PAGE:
How can we possibly make such claims? How can we possibly know? How can we be sure that what we claim and what we profess to be true actually is, indeed, true?
And the answer to that question, brothers and sisters, is that we can’t.
I mean, think about it. We are just like Evan Taylor, who has never once seen or heard from his parents. Like the disciples, we are expected to know not only where we are going, but how to get there.
We don’t even have the advantage the disciples had, to be able to see and hear and touch Jesus face to face. They got to literally follow in Jesus’s footsteps, stepping in the imprints of his feet in the sand. And even they could not understand where Jesus was going.
Or, at least, they think they didn’t. In a rare departure from how the Gospel writers usually portray the disciples, here, Jesus expresses an unusual confidence in his disciples and their future.
“Lord, we don’t know where you are going, so how can we know the way?”
“You know the way to the place where I am going.” You know. You don’t think you know, but you do.
The disciples are thinking in terms of place, and the road they would have to walk to get there. But Jesus reveals to them what they’ve known all along. The know the way, because Jesus himself is the way.
What does Jesus mean when he tells them that he is the way, the truth and the life? Unfortunately, we’ve tended to add to Jesus’s words.
My words and teachings are the way and the truth and the life.
Living by the 10 commandments is the way and the truth and the life.
Belonging to the right denomination is the way and the truth and the life.
We’ve turned the way the truth and the life into a barrier that prevents entry, rather than the very thing that allows entry.
Because when Jesus says “I am the way and the truth and the life,” he means that HE is the way the truth and the life.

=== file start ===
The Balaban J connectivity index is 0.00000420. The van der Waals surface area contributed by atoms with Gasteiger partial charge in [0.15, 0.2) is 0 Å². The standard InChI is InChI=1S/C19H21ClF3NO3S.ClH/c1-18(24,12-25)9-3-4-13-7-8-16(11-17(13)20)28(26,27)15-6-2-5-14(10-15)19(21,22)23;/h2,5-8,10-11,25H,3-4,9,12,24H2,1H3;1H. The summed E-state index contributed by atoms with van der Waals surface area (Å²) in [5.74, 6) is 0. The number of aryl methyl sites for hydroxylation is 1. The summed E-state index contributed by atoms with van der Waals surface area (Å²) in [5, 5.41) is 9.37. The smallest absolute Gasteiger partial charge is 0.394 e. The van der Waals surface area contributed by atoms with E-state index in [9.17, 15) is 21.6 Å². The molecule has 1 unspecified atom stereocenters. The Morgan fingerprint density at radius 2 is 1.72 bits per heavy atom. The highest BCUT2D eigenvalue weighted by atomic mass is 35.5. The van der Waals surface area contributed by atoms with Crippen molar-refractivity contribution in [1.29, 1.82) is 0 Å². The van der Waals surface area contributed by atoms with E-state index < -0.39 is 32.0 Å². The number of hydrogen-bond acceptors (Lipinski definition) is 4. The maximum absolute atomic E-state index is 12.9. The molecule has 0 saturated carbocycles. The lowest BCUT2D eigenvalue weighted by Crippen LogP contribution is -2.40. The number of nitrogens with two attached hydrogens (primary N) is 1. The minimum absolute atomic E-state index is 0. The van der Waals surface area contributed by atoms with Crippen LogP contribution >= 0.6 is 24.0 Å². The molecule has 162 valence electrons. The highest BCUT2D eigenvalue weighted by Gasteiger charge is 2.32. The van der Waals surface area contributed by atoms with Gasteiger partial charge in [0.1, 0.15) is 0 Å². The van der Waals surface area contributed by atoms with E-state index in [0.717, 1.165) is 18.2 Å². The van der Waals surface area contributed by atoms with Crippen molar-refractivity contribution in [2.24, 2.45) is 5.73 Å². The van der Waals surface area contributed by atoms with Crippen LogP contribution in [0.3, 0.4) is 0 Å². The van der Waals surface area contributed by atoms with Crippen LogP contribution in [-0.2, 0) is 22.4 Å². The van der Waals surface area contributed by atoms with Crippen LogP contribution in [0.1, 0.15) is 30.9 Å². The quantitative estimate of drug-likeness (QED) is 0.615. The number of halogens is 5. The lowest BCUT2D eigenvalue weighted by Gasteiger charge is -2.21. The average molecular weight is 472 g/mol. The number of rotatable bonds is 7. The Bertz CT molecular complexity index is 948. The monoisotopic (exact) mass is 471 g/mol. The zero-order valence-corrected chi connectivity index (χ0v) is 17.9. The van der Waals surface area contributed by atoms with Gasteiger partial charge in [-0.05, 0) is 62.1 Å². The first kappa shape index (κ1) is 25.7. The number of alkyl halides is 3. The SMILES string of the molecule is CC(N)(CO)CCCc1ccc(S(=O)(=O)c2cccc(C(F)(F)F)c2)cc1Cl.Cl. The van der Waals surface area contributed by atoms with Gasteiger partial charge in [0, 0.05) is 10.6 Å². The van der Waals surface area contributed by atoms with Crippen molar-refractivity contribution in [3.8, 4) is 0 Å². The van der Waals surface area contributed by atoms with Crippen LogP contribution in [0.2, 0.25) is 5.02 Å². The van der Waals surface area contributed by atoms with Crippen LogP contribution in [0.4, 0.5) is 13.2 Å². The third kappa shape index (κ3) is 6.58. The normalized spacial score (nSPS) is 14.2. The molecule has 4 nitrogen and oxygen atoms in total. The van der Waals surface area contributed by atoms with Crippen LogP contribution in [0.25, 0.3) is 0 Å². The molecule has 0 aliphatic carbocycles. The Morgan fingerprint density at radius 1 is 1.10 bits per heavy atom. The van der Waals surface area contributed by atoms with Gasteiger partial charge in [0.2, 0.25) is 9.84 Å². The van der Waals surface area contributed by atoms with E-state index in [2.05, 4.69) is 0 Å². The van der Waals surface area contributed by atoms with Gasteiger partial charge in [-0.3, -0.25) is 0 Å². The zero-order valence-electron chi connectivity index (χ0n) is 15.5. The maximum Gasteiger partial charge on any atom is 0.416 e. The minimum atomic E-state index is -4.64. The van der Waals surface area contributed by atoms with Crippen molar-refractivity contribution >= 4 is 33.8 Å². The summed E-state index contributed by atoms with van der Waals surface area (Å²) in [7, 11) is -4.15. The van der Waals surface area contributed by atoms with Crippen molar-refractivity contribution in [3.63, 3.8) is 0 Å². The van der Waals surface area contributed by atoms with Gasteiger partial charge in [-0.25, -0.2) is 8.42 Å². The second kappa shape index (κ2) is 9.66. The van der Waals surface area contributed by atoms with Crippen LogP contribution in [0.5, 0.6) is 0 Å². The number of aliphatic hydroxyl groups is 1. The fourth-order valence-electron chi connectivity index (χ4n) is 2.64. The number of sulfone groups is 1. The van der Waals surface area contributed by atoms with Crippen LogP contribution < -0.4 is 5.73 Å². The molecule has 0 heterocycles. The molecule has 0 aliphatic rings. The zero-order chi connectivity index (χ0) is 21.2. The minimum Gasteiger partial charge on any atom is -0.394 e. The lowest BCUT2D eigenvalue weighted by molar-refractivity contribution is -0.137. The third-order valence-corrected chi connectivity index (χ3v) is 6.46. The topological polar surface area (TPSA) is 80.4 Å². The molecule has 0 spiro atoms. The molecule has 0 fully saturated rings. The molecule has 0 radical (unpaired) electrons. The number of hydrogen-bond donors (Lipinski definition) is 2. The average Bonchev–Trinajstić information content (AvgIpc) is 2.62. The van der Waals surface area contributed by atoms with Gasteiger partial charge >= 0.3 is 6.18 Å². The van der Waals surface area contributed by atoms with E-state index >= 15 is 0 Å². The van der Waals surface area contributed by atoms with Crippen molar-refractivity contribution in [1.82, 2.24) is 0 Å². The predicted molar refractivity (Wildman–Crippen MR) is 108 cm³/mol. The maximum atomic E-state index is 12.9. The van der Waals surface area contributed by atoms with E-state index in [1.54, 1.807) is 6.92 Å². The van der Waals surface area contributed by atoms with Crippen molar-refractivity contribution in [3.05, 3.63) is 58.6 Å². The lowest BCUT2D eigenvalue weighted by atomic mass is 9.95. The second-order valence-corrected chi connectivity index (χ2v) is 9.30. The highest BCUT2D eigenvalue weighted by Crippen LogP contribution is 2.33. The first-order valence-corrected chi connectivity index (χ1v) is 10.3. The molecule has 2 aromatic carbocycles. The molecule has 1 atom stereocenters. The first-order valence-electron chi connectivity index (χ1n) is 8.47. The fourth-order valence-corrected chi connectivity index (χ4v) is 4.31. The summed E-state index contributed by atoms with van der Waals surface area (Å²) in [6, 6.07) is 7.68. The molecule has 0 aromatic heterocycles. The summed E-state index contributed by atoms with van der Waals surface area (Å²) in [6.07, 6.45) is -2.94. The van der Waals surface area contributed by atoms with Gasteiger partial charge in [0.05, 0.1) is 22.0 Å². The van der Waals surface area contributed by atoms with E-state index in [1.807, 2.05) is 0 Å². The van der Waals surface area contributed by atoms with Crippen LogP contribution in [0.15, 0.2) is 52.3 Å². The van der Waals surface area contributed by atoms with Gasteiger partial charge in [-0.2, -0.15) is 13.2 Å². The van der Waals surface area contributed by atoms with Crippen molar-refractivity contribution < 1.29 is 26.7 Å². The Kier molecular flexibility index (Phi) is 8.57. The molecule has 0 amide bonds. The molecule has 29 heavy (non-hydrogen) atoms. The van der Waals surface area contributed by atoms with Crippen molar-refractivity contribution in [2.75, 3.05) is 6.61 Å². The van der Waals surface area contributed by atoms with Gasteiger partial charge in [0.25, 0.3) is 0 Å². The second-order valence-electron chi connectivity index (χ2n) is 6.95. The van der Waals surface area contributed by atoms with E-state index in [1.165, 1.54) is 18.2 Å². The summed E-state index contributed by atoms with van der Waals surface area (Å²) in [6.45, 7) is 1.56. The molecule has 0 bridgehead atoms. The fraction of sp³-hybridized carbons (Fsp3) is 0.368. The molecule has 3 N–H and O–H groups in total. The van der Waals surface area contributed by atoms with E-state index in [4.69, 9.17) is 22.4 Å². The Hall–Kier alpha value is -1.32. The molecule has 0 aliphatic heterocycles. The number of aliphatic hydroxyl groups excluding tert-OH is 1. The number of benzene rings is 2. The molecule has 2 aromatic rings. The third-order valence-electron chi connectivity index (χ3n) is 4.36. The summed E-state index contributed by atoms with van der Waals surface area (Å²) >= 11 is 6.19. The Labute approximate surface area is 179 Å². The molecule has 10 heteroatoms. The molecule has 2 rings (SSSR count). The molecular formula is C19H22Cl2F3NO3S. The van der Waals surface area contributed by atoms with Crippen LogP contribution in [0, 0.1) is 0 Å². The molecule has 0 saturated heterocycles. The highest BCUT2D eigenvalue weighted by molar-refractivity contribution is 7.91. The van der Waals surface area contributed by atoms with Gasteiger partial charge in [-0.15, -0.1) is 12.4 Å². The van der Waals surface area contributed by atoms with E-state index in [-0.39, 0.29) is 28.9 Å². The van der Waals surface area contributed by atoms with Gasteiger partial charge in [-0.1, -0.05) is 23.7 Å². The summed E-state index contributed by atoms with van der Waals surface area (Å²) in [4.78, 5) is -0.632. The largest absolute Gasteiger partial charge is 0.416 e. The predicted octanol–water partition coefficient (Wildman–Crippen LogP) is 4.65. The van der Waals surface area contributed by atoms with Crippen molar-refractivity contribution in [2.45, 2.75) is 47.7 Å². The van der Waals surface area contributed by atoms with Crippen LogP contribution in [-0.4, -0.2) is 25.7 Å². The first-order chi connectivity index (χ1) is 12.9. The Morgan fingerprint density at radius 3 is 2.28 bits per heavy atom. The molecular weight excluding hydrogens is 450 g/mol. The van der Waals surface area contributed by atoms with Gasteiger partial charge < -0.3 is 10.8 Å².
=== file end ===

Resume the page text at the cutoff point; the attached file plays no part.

Jesus Christ is God incarnate, come to earth in the most intimate way possible, wrapped in bone and muscle and skin, walking through the dirt and the dust and the grass, breathing the air, bathing in the water.
Jesus said, “I am the way and the truth and the life,” and he is right—Jesus is the way God got to us.
Suddenly, it makes more sense. What made Jesus different than just speaking through the prophets like God used to do is the intimacy, the personal nature of the incarnation. For the first time in the history of creation, God could and did touch creation in a way only creation can. God could and did form relationships with human beings.
All of this is well and good, though, for those who actually lived and could touch Jesus. What about us?
One of the great things about the movie August Rush is that Evan doesn’t need to have met or seen his parents to believe that they are out there, that they are looking for him, and that, eventually, he will find them. He never gives up hope, even when he finds himself in unpleasant circumstances and situations. He follows the music, and trusts that it will draw him to the ones he loves.
All of the Christian life is a journey. In that journey, we are drawn to Christ and God with nothing but our hope that we will finally meet God face to face. We are drawn by the Holy Spirit working through the promises of Christ passed down generation after generation: “You know the way to the place where I am going.” “I will be with you always, to the end of the age.” “This is my body; this is my blood.”
Like the disciples, we may not think we know the way. But, like the disciples, God’s mighty deeds and loving acts through Jesus Christ gives us the courage to continue on the way, unable to clearly see the finish, but trusting that God is waiting there for us. Our faith, our trust in those promises, sustains us. No, not even that: God, who gave us our faith, who made those promises, sustains us. And with that knowledge and that assurance, we have nothing left to fear.
Featured Image: “A new and accurat map of the world” by the Norman B. Leventhal Map Center at the Boston Public Library is licensed under CC BY 2.0.